5: sell you're SUV's and buy fuel efficient cars.

6: live close to your work place. (bicycle length)

There is just so many problems and so little time to do anything about them, i feel for you i really do but you brought this on yourselves.

06 Aug 07, 14:36


Norwegian guy.
08 Aug 07, 11:32
Blame the Fed NOT the Government

It's not the goverment.

It is an elite of bankers and buisness men controling the federal reserve that has set in motion these events.

Did you know that the "federal" reserve is a privately owned bank that nobody knows who owns?

also... bush gave this "federal" bank license to print money at such a rate that the greenback will be used for toilet paper and burned for heat in a relative short amount of time.

suzy q
12 Aug 07, 18:09
the coming crash

Any suggestions? I am one of those Baby Boomers and not quite into retirement yet! I have tried to save and keep debts low, but have invested in a couple of properties in the last few years that are rented. My concern is not selling to make myself rich, but to prepare to take care of me and my extended family should it get bad...

In the Depression, many lived on farms and could raise food etc. What would happen now? I have a mortgage. If the bank takes my house, where will I live and what will I do?

b. luv
13 Aug 07, 02:19
the coming crash

I got news for you kids. That spending bubble also helped to pull out some support walls in our worldwide ecosystem. The health of the capitalist economy depends on endless exploitation of resources, and I hate to rub it in, but we're dependent on the health of this ecosystem. (assuming that everyone here needs to breathe oxygen) It's not in any way acceptable to sacrifice it for endless economic growth.

christian rosencrutz
16 Aug 07, 14:42

crashs are like revolutions , how unhealthy can it be for the property bubble to burst, here in england thousands of young couples cannot afford to procure a home ,if and when this bubble bursts it would be like a long awaited rain

for these folk , if a crash were to happen on the scale of 1920s (a long heavy decline ) the general mentality would shift from material wealth concious culture, where the poor admire the rich and the rich ignore there responsibilities to the poor ,if each house hold couldnt

afford that extra car how much less fossil fuel would be used, If and when the fall happens with it falls the morality of its time and we know that capitalism is a beast without a conscience.although im a realist i dont believe in fairy tales whatever replaces this flagging system will inhibit our freedoms 100 times more than at present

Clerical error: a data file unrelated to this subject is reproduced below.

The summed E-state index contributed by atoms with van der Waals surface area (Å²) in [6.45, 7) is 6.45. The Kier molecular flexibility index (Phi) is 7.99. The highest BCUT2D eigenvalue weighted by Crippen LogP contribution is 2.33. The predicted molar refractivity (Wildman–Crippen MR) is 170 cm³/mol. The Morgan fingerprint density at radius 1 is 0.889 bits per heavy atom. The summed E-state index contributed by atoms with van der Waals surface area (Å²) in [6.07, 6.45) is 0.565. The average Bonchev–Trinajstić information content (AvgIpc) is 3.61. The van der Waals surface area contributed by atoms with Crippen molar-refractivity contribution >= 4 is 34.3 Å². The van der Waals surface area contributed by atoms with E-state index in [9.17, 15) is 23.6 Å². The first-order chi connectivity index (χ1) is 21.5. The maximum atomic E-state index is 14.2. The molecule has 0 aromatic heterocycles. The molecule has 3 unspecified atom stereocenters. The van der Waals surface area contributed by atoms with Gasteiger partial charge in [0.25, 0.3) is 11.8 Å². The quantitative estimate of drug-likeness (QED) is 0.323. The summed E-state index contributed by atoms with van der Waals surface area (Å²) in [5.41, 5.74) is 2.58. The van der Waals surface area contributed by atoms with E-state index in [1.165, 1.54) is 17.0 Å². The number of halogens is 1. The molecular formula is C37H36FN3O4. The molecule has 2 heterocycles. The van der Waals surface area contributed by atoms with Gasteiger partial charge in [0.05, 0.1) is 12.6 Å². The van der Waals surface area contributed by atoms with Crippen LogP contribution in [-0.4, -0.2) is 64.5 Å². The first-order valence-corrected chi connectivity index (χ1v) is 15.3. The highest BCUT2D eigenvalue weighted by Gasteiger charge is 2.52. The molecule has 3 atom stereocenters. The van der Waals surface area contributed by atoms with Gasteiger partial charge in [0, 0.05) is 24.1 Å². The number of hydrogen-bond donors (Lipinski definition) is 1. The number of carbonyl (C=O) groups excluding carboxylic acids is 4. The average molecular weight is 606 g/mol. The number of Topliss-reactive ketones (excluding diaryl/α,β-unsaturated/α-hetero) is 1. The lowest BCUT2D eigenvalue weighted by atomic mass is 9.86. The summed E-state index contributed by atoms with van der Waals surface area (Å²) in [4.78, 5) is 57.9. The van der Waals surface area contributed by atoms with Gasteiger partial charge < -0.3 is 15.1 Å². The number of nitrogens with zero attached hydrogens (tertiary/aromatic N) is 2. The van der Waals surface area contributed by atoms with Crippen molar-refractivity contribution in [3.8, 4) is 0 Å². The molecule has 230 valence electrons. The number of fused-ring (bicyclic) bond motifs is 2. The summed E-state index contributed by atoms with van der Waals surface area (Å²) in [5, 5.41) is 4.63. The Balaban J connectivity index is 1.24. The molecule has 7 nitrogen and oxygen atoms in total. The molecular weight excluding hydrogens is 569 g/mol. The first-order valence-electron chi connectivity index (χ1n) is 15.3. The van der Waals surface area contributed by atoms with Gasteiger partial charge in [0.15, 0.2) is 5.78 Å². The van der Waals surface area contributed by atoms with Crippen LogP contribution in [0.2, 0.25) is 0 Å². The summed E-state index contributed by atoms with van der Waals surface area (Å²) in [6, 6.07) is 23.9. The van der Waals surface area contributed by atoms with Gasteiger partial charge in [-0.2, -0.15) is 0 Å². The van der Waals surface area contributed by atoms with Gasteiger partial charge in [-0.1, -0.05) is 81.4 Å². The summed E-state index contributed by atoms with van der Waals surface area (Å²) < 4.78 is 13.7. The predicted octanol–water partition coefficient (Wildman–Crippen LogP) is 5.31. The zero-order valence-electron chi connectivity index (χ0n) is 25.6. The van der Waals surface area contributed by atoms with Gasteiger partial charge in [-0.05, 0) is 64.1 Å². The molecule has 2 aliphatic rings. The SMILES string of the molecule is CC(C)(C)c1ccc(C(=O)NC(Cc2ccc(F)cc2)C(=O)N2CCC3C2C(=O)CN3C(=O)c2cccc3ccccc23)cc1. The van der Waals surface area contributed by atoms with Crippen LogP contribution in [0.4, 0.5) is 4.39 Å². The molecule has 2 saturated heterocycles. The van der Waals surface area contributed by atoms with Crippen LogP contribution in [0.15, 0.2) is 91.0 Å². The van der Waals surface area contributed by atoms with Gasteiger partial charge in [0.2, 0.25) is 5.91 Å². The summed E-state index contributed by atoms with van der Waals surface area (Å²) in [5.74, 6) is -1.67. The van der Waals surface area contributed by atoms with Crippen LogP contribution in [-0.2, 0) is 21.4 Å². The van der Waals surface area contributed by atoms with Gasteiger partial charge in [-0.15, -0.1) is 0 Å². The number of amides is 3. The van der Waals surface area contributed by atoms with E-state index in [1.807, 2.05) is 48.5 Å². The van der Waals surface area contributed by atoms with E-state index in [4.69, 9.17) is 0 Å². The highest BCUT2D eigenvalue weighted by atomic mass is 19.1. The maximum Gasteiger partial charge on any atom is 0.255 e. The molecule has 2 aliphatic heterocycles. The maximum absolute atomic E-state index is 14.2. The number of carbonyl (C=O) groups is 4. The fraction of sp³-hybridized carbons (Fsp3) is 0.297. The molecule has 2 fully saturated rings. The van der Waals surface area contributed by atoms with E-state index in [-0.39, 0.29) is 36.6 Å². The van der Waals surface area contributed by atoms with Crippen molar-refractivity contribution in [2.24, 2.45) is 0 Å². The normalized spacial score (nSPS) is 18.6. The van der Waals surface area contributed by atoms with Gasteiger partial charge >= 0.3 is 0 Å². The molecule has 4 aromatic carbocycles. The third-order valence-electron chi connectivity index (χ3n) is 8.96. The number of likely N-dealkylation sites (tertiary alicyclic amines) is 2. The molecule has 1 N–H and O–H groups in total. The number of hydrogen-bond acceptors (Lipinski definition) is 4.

17 Aug 07, 06:50
The overlooked

America is like a chain you are only as stong as your weakest link. The rich have assets and power to hold them over and all else will snap under the pressure of not having. This system is not going to work because of GREED and no one in power is going to do anything about it because it would cost them billions. So don't fret just prepare.

18 Aug 07, 16:27
Getting Back To Basics

Turmoil in the economy will continue to worsen. We cannot rely on the US Government to contain it. However we can make some changes to improve our own personal security.

1. Plan a monthly budget and stick to it.

2. Save a set precentage of income.

3. Live within your means.

This is nothing new, but it is something we must do ourselves

22 Aug 07, 01:36
Boom Bust - Not necessarily so

Many of us over 40 have seen a number of boom and bust cycles which naturally color our expectations. But I am not sure history need always repeat itself.

Globalisation has made us acutely aware of the interdependency of every economy. Developed economies throughout the world have left behind their state based myopia. In other words, no economy is an island.

I suggest that decisions made in Shanghai, London or Berlin may influence the US economy as much, perhaps occassionally more, than the US administration or the fed. That does not mean the us or any country can behave recklessly without consequence.

It does mean that even now investors from around the world are looking to purchase cheap residential property in the US.

06 Sep 07, 00:55
The crime rate

If a depression hits,which i think is inevitable,imagine the ammount of crime that we will have.As it stands we have crime spiraling out of control.The armies of the destitute and desperate people will turn to robbery and murder to survive.Also the governments will slash police budgets to survive.There will be anarchy,it's going to come

04 Feb 08, 12:26
The Housing Markets take a crash

I totally agree, our economy is coming way down because the housing markets are WAY low right now. But I really dont think that that should stop buyers. it can be helpful o those who are buying the houses, bu sooner or later, they have to sell their other house right?

Dave O
22 Mar 08, 19:55
The 2nd Great Depression

What I've read makes very good common sense and is stated in a manner that a layman can understand. The problems what's the solution? Also, the babyboomers have a problem, but the boomer's kids have a bigger problem...most of these people have unsecured debit (credit cards) and can hardly make the monthly minimum payments. Hopefully these people are smart enough to be saving.